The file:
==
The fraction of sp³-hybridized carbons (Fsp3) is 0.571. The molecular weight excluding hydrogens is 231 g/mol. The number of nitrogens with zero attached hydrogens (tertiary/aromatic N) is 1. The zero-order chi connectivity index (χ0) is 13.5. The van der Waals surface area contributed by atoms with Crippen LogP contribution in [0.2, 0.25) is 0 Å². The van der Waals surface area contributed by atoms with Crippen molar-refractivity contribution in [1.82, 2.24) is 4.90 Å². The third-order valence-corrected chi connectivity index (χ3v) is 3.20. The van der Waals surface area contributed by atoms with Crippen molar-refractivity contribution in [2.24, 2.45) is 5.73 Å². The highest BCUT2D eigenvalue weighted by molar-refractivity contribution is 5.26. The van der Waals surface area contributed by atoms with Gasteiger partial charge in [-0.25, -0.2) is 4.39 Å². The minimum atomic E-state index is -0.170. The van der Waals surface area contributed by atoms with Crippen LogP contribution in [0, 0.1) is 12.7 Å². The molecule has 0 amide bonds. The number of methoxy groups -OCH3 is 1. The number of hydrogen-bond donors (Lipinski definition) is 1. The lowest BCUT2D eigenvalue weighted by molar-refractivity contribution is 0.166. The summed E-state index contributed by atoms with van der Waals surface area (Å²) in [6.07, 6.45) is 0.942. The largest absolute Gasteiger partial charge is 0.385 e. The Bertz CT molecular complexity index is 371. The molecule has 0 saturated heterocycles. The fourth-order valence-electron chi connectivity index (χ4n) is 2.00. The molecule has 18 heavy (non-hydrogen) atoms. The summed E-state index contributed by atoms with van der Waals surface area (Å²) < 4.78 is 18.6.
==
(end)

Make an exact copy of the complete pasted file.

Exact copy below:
The fraction of sp³-hybridized carbons (Fsp3) is 0.571. The molecular weight excluding hydrogens is 231 g/mol. The number of nitrogens with zero attached hydrogens (tertiary/aromatic N) is 1. The zero-order chi connectivity index (χ0) is 13.5. The van der Waals surface area contributed by atoms with Crippen LogP contribution in [0.2, 0.25) is 0 Å². The van der Waals surface area contributed by atoms with Crippen molar-refractivity contribution in [1.82, 2.24) is 4.90 Å². The third-order valence-corrected chi connectivity index (χ3v) is 3.20. The van der Waals surface area contributed by atoms with Crippen molar-refractivity contribution in [2.24, 2.45) is 5.73 Å². The highest BCUT2D eigenvalue weighted by molar-refractivity contribution is 5.26. The van der Waals surface area contributed by atoms with Gasteiger partial charge in [-0.25, -0.2) is 4.39 Å². The minimum atomic E-state index is -0.170. The van der Waals surface area contributed by atoms with Crippen LogP contribution in [0, 0.1) is 12.7 Å². The molecule has 0 amide bonds. The number of methoxy groups -OCH3 is 1. The number of hydrogen-bond donors (Lipinski definition) is 1. The lowest BCUT2D eigenvalue weighted by molar-refractivity contribution is 0.166. The summed E-state index contributed by atoms with van der Waals surface area (Å²) in [6.07, 6.45) is 0.942. The largest absolute Gasteiger partial charge is 0.385 e. The Bertz CT molecular complexity index is 371. The molecule has 0 saturated heterocycles. The fourth-order valence-electron chi connectivity index (χ4n) is 2.00. The molecule has 18 heavy (non-hydrogen) atoms. The summed E-state index contributed by atoms with van der Waals surface area (Å²) < 4.78 is 18.6.